The pygmy seahorse
The word seahorse is derived from the Greek hippocampus, which is a junction of the word hippos meaning horse and campus which does not mean ‘monster’ like some sources claim. Campus or kampos is probably derived from the Greek verb kampto (meaning: to bend) or kampti (meaning: bent). So it literally means ‘bent horse’. But in the ancient Greek world hippocampus was also used as a designation of a mythological sea monster with the head and body of a horse and the tail of a dolphin.
A seahorse is a bony fish without scales. During mating the female seahorse deposits numerous eggs in the pouch of the male, that fertilizes and bravely carries the eggs for a month or so until the minuscule seahorses are ready to leave the pouch. See this amazing video of a labouring daddy seahorse to give birth to swarms of babies, https://www.youtube.com/watch?v=MsHCqrrU-Gk
The seahorse is excellent in camouflage and very difficult to detect among the branches of a gorgonian where they often gather in groups of around 20-30 individuals.
The pygmy seahorse (Hippocampus bargibanti; see picture by Robert Guild shown above) is smaller than 3 cm, has a short snout and very long tail. It is found in the entire central Indo-Pacific area. It has bulbous tubercles all over its body, that match the colour and shape of the polyps of the gorgonian of the genus Muricella. The pygmy's body and tail resemble the branches and stem of the gorgonian, while the tubercles resemble the retracted polyps. So its camouflage is probably more effective when a seafan is disturbed and retract its polyps, which could concurrently signal the seahorse that is now safe to hide in the gorgonian.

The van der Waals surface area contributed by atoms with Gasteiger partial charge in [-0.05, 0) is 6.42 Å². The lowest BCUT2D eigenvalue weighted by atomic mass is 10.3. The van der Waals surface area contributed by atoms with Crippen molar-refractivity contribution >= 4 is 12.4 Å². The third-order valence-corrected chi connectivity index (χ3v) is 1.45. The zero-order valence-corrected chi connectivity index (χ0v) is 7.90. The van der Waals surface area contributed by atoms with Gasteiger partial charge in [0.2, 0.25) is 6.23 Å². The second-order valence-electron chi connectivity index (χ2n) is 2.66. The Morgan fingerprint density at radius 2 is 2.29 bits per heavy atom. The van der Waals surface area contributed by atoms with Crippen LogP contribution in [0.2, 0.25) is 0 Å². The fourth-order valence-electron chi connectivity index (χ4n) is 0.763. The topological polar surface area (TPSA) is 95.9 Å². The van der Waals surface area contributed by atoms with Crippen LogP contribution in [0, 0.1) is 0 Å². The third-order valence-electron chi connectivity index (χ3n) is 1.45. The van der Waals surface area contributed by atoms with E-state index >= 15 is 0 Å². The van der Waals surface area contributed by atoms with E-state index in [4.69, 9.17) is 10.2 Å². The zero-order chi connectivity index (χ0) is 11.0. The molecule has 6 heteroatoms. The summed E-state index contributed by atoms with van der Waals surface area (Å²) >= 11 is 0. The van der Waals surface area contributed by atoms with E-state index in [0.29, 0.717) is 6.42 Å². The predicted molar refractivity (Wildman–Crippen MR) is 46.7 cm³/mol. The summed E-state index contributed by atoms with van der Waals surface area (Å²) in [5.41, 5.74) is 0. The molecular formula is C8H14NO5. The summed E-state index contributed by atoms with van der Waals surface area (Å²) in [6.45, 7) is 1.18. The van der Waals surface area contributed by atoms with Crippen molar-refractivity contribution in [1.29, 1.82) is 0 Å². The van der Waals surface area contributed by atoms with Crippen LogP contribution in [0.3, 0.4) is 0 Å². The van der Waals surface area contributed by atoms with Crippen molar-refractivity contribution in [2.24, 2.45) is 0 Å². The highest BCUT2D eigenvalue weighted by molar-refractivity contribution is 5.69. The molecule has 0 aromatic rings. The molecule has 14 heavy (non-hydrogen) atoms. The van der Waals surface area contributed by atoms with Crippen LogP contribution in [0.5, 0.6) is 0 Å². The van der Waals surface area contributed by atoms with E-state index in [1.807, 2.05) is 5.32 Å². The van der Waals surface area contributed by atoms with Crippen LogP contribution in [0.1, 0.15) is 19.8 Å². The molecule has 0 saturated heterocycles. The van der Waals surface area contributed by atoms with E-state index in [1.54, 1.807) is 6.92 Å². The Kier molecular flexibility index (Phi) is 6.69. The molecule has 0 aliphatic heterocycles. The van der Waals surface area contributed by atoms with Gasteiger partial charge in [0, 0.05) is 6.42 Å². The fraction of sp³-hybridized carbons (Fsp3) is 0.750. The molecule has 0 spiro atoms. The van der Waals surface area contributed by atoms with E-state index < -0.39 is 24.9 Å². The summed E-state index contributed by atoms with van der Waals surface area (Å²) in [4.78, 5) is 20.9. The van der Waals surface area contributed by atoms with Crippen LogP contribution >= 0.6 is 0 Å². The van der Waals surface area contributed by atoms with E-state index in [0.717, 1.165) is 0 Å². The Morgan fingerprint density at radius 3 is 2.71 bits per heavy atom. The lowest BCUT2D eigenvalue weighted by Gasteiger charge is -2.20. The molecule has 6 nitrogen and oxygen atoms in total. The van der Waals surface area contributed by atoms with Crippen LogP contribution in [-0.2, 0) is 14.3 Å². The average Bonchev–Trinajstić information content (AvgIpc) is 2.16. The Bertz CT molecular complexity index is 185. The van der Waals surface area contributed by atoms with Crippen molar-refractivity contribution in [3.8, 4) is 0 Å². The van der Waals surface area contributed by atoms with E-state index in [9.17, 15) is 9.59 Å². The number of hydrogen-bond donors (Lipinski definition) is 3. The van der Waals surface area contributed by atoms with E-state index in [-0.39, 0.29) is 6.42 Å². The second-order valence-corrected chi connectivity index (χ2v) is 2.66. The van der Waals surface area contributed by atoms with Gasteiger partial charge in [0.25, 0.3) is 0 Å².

Their tiny proportions and the ability to merge completely with the colour of a gorgonian was perhaps the reason why the pygmys were discovered only in 1970. H. bargibanti occurs in three colour morphs pink, yellow and orange, depending on the colour of the sea fan. Pink or red tubercles are found on the pinkish coral Muricella plectana and yellow or orange tubercles on the yellowish coral Muricella paraplectana.
Does the seahorse choose a home that matches its colour, or does it change its colour to match its home? This question was solved when investigators found that young yellow pygmies that were born and raised in yellow gorgonians in an aquarium, changed their colour to red when they migrated to a pink-red gorgonian.
Its hard to give an estimate of the total number of pygmy seahorse and population trends, but many are caught and dried as part of traditional Chinese medicine that believes in its power to cure all kind of physical troubles.